Principles in Strengthening the Work of International Commentary
Modern China’s relationship with the world is now going through historic changes. Under the influence of economic globalization in particular, China’s hot-button issues and the world’s are now mutual and interwoven. Editorial staffers dealing with international news must broaden their vision and expand their range of criticism, seizing on critical domestic issues on which international public opinion is focused, and writing relevant commentaries [on these issues, from China’s own standpoint]. With the correct lines, principles and policies of the Communist Party and the policy positions of the government as the guide, we must deploy international commentaries on major emerging international incidents, critical issues, and matters touching on China. We must make rapid and timely responses to meet negative public opinion in the West that misrepresents China, as suits the needs of our nation’s major foreign relations struggles.
1. International commentary must strictly uphold correct guidance of public opinion
Taking a clear stand [for the party] in commentaries is the most direct form and method for correctly channeling domestic opinion and effectively influencing international public opinion.
Even though our international commentaries are not equivalent to statements or policy declarations from the government on key questions, the spirit of our ideas as they emerge in our reports on major international questions and problems concerning China must remain entirely consonant with the spirit of the CCP Central Committee and the policy positions of the government.
When writing international commentaries, editorial personnel must put correct guidance of public opinion first throughout, making no deviation whatsoever. In order to accomplish this, editorial personnel must earnestly study the spirit of the 17th Party Congress, they must earnestly study the language of party and national leaders on the domestic and international situation and key questions . . .
[Personnel should study party work reports, dialogues with foreign ministry spokespeople, etc.] . . . From this, they must strengthen their political sensitivity and power of dicrimination, maintaining proper control of their commentary writing on important, sensitive and current issues, ensuring international commentaries uphold correct guidance of public opinion.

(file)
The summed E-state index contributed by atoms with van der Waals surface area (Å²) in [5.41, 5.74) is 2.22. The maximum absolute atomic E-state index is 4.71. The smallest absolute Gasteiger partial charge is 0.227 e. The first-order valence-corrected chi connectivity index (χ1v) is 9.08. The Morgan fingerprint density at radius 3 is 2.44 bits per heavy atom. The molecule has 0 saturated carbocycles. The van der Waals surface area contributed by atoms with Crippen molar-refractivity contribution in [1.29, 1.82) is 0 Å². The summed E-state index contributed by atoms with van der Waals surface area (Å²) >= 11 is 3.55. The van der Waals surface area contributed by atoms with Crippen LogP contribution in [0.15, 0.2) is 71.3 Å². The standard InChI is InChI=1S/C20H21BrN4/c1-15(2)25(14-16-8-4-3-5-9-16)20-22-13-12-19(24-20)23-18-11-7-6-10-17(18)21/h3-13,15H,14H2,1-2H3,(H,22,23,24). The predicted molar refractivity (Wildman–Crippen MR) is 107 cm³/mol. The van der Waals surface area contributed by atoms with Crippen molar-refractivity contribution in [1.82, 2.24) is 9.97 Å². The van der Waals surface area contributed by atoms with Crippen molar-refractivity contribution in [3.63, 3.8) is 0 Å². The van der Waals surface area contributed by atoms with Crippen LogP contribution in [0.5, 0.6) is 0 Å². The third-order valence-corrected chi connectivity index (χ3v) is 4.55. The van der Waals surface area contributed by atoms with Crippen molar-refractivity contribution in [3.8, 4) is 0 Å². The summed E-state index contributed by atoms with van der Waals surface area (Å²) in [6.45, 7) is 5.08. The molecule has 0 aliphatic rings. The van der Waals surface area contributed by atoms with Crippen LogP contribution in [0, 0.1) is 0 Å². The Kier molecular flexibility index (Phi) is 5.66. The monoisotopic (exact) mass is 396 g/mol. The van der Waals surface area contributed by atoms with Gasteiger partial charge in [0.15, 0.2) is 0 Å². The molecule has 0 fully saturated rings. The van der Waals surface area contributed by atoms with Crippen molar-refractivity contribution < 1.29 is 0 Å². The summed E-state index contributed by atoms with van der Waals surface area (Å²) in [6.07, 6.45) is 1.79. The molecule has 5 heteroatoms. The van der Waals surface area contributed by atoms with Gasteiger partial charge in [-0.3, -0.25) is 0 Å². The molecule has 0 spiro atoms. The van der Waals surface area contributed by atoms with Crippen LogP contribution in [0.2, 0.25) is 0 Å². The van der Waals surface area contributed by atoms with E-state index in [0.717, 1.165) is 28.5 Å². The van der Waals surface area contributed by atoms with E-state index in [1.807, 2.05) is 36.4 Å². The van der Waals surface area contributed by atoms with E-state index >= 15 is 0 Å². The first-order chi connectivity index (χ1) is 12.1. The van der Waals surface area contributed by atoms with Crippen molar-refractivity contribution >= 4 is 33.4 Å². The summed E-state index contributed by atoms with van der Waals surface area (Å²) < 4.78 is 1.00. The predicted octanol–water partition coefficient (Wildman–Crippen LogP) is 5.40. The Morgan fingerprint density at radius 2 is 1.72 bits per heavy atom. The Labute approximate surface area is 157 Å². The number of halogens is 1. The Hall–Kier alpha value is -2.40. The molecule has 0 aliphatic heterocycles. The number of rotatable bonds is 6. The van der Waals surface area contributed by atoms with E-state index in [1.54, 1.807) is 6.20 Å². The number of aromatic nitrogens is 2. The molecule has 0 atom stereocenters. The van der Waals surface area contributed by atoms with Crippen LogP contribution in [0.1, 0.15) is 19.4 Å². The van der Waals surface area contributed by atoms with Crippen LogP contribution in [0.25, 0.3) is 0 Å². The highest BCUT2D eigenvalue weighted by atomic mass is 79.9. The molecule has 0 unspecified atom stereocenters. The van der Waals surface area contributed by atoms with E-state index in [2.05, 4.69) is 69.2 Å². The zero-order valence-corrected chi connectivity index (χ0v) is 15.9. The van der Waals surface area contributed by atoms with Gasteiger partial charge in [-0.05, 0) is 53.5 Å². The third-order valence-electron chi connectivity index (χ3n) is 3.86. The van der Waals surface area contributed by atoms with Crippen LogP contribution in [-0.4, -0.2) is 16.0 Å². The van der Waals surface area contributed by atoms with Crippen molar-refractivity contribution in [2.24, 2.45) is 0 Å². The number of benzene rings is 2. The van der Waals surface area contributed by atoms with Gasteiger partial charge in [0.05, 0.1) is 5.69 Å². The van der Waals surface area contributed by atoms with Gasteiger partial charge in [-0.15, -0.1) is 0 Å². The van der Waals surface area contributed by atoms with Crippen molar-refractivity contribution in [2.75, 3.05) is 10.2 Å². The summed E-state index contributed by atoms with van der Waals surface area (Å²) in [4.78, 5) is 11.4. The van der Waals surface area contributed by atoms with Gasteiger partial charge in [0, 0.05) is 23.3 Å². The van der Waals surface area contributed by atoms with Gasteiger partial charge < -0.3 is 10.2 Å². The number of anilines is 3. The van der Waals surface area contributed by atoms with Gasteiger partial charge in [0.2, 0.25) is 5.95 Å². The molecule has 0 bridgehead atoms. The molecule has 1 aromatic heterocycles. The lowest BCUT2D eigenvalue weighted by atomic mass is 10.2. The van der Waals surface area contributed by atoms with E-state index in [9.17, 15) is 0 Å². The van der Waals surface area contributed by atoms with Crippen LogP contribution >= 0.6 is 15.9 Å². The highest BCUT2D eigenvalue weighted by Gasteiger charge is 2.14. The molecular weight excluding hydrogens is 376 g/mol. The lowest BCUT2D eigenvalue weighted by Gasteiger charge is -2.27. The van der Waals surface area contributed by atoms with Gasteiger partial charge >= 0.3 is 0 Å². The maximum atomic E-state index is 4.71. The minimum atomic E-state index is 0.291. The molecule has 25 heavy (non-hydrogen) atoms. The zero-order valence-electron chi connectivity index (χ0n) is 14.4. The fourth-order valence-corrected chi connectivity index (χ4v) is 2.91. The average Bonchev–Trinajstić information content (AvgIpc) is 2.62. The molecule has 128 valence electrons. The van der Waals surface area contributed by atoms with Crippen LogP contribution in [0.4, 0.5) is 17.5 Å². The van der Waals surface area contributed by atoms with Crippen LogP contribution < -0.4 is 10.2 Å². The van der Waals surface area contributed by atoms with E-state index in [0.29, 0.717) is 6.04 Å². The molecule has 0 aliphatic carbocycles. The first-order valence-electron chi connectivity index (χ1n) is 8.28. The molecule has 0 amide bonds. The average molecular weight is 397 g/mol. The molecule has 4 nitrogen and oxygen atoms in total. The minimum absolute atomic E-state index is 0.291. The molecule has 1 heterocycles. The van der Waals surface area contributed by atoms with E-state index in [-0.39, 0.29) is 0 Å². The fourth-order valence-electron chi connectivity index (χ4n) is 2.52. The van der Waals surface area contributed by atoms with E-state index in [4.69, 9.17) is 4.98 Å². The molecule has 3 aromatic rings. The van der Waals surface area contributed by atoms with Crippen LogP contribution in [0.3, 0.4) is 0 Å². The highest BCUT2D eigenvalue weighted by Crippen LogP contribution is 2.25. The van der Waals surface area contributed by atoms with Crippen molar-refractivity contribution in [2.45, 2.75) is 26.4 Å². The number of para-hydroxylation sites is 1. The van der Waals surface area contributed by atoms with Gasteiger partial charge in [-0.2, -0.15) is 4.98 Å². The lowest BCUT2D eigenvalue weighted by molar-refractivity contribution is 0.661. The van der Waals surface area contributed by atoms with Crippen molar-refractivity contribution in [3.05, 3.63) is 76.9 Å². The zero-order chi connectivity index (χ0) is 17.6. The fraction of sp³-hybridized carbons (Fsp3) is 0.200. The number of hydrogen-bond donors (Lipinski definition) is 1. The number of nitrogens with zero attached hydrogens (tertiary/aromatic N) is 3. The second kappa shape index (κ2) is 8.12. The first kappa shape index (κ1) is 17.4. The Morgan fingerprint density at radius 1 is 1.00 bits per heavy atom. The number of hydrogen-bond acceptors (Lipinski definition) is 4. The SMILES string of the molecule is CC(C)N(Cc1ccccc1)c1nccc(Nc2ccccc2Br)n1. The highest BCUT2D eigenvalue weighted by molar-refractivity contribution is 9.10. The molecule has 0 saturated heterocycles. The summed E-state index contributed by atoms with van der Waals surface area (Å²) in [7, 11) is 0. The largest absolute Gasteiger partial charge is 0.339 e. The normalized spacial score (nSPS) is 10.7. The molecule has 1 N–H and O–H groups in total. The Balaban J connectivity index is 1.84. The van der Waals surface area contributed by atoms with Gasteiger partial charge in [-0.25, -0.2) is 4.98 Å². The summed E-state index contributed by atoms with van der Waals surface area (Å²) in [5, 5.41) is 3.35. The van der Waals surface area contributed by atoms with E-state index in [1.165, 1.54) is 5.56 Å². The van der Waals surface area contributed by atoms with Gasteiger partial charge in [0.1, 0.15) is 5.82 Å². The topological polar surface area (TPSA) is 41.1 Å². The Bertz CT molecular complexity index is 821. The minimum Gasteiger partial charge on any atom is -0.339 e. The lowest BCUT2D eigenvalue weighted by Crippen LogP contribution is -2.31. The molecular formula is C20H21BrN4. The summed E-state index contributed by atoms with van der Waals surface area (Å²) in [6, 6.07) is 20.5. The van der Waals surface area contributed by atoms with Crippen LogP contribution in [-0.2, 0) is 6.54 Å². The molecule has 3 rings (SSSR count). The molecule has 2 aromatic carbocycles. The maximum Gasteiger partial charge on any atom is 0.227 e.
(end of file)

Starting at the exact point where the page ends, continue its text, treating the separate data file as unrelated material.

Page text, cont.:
2. International commentaries must prioritize timeliness, speaking with an authoritive voice as soon as possible on major international questions and critical issues.
International news personnel must grasp the initiative in the international struggle for public opinion (把握国际舆论斗争的主动权) on major international questions and critical issues, forestalling their opponents by a show of strength (先声夺人). China is a responsible and influential nation in the world. After major international incidents occur, the international community looks especially to reports from China’s national newswires and other central-level media in order to understand the policy position of the Chinese government. This presents the finest opportunity for Xinhua News Agency’s international commentary section to exert its influence, and this [opportunity] must be used to full effect . . . When sudden-breaking news events occur, we must do our utmost to ensure relevant commentaries are out within 24 hours, so that Xinhua News Agency’s voice can be heard on all on major international questions and critical issues.
3. Commentaries must be written according to various audiences, with differentiation between domestic and outside (内外有别).